The New Hero: Brains of S.H.I.E.L.D.
This article contains SPOILERS
If you’ve seen Agents of S.H.I.E.L.D., you’re probably invested in the superhero scene. If you’re into the superhero scene, you’ve probably experienced the “typical hero” of the big screen. We’ve all seen it before: a protagonist with rippling muscles vanquishes evil and gets the girl. This is the plot of innumerable movies and television shows, especially those big summer blockbusters that rake in hundreds of millions in one weekend then cease to be heard of again. Marvel is on one such movie streak which has been building momentum since the release of Spider-Man, X-Men, The Fantastic Four, and all the superhero movies we’re familiar with. They have consistently outstripped any other franchise in terms of quantity, profit, and – some would argue – quality. Since The Avengers in 2012, theaters have been bursting with Iron Man, Captain America, and Thor films (among many others). It’s quite a marvel (pun intended).
As any discerning viewer will notice, each new film has the same basic premise – save the city/world from some impending threat. How is it that we don’t get sick of it? Movie-makers are aware of this, and they ensure that there are infinite variables between the storylines and characters so each tale is fresh and exciting. Arguably, character is everything; if you’re not rooting for the protagonist, something is wrong. Even minor characters, if written and acted well, have the potential to be the most memorable part of the movie.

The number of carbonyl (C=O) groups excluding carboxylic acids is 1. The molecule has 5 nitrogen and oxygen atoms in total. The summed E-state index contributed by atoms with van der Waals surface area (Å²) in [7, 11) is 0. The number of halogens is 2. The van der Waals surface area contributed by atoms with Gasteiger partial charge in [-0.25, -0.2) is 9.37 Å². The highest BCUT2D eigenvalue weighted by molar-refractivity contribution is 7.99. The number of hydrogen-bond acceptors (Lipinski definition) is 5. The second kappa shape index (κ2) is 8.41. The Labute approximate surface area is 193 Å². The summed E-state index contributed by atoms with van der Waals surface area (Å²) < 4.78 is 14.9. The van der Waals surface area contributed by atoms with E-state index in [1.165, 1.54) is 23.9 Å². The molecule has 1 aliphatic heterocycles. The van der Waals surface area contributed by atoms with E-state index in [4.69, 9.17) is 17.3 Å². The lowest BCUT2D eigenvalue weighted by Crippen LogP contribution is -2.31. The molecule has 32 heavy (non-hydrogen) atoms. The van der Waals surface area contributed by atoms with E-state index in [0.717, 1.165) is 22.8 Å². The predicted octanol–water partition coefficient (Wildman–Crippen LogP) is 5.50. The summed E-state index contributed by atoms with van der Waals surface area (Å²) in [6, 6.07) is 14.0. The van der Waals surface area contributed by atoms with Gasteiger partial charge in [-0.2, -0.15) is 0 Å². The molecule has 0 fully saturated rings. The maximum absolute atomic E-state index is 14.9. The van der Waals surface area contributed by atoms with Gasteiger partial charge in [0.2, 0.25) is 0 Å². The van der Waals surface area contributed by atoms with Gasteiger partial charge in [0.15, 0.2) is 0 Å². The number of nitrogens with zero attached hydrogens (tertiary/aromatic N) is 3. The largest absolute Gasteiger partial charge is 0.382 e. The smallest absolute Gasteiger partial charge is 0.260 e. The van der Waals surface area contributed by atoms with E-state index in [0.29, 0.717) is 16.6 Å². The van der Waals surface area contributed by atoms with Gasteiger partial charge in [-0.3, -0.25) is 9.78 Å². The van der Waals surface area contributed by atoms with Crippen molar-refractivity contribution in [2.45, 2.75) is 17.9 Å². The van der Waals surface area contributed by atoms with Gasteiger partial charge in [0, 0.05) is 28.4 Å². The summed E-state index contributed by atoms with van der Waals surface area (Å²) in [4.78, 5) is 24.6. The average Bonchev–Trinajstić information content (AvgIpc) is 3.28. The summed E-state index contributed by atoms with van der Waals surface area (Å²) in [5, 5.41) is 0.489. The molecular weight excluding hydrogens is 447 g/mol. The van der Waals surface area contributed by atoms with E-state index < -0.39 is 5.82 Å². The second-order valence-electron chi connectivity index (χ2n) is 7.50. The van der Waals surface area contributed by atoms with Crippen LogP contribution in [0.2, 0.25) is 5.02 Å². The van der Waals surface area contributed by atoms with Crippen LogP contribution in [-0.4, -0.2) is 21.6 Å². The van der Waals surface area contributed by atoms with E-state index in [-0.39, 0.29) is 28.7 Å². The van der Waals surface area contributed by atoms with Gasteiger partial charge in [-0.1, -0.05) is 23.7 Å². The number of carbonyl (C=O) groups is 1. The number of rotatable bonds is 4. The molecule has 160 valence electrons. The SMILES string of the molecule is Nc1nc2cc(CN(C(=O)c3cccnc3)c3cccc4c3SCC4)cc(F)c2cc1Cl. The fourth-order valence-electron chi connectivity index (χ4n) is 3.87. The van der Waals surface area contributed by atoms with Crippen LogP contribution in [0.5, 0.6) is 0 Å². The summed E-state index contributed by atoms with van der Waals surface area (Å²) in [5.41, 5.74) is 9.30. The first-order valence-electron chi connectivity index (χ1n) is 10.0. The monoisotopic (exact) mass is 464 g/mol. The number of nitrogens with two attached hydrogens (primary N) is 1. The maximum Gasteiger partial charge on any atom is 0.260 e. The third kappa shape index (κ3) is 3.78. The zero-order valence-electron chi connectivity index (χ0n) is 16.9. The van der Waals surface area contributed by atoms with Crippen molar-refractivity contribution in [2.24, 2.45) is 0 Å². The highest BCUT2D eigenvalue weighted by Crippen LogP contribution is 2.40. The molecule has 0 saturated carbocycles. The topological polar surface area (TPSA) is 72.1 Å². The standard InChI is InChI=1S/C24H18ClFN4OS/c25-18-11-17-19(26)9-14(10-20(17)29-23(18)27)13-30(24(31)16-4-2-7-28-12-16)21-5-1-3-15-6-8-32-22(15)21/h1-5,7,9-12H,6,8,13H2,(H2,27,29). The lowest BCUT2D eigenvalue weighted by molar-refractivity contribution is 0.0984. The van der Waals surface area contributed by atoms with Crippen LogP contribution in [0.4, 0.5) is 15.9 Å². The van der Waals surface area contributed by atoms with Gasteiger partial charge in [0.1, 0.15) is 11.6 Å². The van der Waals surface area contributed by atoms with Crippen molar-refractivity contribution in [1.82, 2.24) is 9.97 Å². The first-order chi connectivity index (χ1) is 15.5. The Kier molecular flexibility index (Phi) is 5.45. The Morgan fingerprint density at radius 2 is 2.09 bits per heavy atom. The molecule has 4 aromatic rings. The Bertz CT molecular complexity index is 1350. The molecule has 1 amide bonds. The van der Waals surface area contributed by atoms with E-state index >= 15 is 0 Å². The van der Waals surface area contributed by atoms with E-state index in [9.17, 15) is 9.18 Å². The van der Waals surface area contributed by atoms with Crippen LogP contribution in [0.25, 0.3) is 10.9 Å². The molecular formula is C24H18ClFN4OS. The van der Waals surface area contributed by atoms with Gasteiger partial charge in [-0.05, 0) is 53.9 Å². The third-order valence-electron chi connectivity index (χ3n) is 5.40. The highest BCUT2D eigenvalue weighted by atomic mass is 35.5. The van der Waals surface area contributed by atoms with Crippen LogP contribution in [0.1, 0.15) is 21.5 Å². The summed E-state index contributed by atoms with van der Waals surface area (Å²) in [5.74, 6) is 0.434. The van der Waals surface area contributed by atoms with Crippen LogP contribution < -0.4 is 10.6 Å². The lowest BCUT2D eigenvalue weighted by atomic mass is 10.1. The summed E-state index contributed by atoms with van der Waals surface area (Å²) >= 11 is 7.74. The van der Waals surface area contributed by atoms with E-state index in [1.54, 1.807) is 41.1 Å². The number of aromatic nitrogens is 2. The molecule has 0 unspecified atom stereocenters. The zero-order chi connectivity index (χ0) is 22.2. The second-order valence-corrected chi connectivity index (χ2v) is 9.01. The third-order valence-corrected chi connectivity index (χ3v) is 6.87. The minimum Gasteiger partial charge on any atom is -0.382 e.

Joss Whedon (Firefly, Buffy) has taken this concept and run with it. After he directed the phenomenal success that was The Avengers, ABC picked up a television series based in the Marvel Cinematic Universe, Marvel’s Agents of S.H.I.E.L.D. Whedon co-wrote and directed the pilot episode, and the rest, as they say, is history. S.H.I.E.L.D works in tandem with the films but contributes almost an entirely new cast of characters. Phil Coulson leads a team of agents to handle strange new cases, based out of an airplane nicknamed “The Bus.” The team includes the stoic pilot Melinda May, tough-guy Grant Ward, clever hacker Skye, engineer Leo Fitz, and biochemist Jemma Simmons.
Who is the hero in this series? Coulson certainly has a claim to that title as he is the main protagonist. However, Whedon and his gang of writers have a way with ensemble casts. Each character is nuanced, has flaws, and has the capacity to be good or bad. Nobody is uninteresting or one-dimensional. Take Ward, for example – the stereotypical, handsome good guy. As the season progresses, he is shaping up for a breakthrough – to become the hero we expect. We see flashbacks to traumatic childhood memories, we root for him… then suddenly we stop cheering. Surprise, he’s Hydra. We are subjected to a similar suspicion about Agent May when it is revealed that she has an encrypted phone line in the cockpit. Even Skye has us doubting for a few minutes after she protects a suspect she has history with. After those happenings, audiences probably weren’t completely trusting of anyone in the show for a little bit.